Fierce exclusive: Physician wellness experts on combating burnout


Like a lot of people, I suffered my first real heartbreak when I was in college. Don't tell any of my boyfriends from that four-year span, but I'm not talking about the demise of a relationship. What happened during that crisp New England cross-country track season of my junior year was that my body began to succumb to the effects of over-exercise. The harder I pushed my legs and lungs to go faster and farther, the slower, more painful and disappointing the task became. In races, my performances progressively declined.

I was burned out. With no physical illness or injury to blame for being sidelined, I felt like a failure and as though I'd lost a major part of my identity. Although the experience was temporary and not hinged to my career, it's not one I'd ever want to repeat, emotionally or physically.

And it is most certainly not a condition I'd want present in my doctor.

But according to a new study published in the Archives of Internal Medicine, 46 percent of more than 7,000 surveyed U.S. physicians reported at least one symptom of professional burnout, such as emotional exhaustion, low enthusiasm, cynicism, depression, suicidal tendencies, negative views on work-life balance and low professional esteem.

Members of the general public experience burnout, too, according to the researchers from the Mayo Clinic, but not at nearly the same rate as individuals with an M.D. or D.O.

To gain insights into the pervasive problem of physician burnout—and how to prevent it—FiercePracticeManagement spoke to physician-wellness experts Alan H. Rosenstein, M.D., a California-based internist and medical director for Physician Wellness Services (PWS) in Minneapolis, which provides employee-assistance programs and consulting services for docs; Mike Paskavitz, editor-in-chief at online physician learning collaborative QuantiaMD; and Michelle Mudge-Riley, D.O., president of Physicians Helping Physicians, an organization that provides career and personal development services for physicians and their families.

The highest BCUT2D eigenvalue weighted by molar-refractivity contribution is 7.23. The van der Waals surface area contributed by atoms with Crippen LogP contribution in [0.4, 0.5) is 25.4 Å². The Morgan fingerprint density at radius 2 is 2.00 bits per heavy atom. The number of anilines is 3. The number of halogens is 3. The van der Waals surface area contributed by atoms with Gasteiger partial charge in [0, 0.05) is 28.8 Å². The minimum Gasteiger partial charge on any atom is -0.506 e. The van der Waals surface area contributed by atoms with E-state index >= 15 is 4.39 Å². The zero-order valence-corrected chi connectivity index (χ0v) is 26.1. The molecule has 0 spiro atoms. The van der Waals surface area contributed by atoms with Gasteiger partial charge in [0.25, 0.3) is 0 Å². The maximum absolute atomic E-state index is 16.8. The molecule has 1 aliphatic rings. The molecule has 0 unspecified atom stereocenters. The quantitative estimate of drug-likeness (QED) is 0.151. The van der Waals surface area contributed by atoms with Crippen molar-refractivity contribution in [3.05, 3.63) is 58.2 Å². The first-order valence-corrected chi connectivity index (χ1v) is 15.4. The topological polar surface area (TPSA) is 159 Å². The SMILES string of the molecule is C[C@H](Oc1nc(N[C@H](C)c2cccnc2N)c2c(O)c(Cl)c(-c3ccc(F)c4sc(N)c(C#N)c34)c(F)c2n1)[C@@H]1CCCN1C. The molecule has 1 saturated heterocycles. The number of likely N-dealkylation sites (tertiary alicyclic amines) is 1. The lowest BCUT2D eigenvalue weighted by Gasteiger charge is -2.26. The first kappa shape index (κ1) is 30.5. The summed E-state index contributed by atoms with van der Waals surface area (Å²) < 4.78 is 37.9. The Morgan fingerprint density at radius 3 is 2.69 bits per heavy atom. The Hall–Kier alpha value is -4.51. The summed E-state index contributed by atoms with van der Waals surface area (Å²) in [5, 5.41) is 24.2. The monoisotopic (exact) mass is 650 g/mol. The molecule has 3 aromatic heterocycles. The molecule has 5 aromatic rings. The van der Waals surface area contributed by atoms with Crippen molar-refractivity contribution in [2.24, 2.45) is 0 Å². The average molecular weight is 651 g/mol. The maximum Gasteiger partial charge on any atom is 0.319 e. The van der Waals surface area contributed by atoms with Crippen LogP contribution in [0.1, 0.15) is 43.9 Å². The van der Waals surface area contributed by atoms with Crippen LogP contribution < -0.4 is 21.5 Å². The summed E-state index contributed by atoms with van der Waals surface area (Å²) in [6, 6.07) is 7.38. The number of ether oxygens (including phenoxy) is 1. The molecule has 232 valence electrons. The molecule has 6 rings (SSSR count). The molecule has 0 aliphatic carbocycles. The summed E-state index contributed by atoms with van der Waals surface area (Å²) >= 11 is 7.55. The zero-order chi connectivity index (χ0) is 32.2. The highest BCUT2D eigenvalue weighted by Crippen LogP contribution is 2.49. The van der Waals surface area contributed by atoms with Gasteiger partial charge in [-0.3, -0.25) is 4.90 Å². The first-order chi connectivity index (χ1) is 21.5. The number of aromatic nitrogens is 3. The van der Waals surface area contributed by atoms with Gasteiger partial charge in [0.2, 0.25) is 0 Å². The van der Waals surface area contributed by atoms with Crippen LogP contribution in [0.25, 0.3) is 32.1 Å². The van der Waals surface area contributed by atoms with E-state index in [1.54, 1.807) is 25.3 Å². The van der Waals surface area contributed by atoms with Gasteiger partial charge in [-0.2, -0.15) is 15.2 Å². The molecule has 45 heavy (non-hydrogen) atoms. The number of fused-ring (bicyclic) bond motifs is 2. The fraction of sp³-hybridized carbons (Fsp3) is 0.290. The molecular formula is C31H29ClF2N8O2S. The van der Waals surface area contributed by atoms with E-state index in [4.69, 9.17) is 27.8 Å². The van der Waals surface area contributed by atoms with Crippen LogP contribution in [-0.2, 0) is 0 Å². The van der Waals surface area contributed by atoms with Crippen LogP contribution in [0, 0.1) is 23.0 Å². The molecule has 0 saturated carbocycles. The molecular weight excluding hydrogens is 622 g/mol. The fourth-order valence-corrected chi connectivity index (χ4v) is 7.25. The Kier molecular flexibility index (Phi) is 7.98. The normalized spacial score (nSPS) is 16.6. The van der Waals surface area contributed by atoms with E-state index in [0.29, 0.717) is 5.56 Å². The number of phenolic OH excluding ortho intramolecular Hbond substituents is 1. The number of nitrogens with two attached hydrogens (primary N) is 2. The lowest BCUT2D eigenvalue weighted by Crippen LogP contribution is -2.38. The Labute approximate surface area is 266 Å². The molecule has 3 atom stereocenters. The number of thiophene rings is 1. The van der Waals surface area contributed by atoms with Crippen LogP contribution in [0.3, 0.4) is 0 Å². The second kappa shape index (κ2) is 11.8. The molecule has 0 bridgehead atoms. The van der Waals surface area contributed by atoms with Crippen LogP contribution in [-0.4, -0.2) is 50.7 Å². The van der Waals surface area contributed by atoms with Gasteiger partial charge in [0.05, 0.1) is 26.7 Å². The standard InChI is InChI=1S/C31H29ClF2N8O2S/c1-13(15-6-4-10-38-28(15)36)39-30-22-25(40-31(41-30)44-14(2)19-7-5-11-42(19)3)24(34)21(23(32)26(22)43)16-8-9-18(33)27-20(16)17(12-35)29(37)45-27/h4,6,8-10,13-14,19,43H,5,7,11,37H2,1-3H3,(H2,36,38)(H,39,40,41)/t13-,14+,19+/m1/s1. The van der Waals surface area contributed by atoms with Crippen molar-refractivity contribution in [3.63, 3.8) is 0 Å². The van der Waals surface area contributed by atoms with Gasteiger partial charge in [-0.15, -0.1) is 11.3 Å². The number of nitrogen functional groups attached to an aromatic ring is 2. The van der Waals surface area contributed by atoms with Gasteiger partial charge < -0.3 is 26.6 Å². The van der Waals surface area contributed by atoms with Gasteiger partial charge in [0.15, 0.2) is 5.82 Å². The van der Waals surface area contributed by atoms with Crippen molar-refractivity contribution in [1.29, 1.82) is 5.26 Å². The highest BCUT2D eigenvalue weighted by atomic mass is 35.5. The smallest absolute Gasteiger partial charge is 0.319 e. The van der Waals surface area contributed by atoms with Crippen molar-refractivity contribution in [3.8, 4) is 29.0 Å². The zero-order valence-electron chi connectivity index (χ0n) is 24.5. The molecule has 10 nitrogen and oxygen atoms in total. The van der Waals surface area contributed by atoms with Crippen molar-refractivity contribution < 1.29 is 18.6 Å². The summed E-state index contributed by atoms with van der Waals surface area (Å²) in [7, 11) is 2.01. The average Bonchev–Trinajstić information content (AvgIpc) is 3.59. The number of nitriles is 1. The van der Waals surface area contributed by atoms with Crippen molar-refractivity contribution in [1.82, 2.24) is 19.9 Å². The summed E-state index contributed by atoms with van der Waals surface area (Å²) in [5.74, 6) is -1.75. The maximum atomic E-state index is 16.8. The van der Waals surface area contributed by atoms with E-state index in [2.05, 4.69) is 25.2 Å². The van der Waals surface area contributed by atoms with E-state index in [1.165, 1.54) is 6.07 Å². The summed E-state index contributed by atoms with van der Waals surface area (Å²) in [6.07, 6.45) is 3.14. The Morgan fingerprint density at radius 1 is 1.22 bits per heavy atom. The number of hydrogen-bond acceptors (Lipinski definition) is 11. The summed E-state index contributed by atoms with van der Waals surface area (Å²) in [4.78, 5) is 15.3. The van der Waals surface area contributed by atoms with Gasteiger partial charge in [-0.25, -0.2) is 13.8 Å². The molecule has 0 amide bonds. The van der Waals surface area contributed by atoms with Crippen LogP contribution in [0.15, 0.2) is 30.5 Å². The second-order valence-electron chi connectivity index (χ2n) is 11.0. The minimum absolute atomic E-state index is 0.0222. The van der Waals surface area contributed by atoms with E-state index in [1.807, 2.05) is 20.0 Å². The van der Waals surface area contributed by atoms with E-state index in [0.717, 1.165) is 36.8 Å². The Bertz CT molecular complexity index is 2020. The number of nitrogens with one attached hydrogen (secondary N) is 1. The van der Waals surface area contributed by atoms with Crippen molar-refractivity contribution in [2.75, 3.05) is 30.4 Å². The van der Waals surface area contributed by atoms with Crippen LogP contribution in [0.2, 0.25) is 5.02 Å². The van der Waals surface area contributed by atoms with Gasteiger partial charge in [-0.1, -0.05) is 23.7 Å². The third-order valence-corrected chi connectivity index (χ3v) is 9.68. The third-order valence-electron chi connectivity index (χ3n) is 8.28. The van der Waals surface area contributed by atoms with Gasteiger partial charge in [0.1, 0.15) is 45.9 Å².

For starters, not one of the three was surprised by the research showing that nearly half of U.S. physicians experience symptoms of burnout. The findings were consistent with previous research conducted by PWS, according to Rosenstein, and perhaps even on the low side for some specialties, added Mudge-Riley.

Treat physicians as a precious resource
Although medicine has always been a demanding profession, Paskavitz said he suspects that significantly more physicians are experiencing burnout today than in the past. "Physicians are being measured in ways that previous generations never were," he said. "They're also facing an increase in the population and the population that needs the most healthcare, plus the shortage of primary care physicians. So you do all the math and it adds up pretty easily to what could be a burnout equation."

Awareness of physician stress and its consequences has improved in recent years, Rosenstein noted, but organizations' approach to addressing the problem still leaves much to be desired, as a mere 17 percent of stressed physicians PWS surveyed said their organizations had done anything to help their situations. As a result, the physician workforce continues to dwindle as doctors leave clinical practice for a more manageable lifestyle, he said. "Physicians are a precious resource," Rosenstein said, "and we really have to try to work with them to try to address what some of their issues are."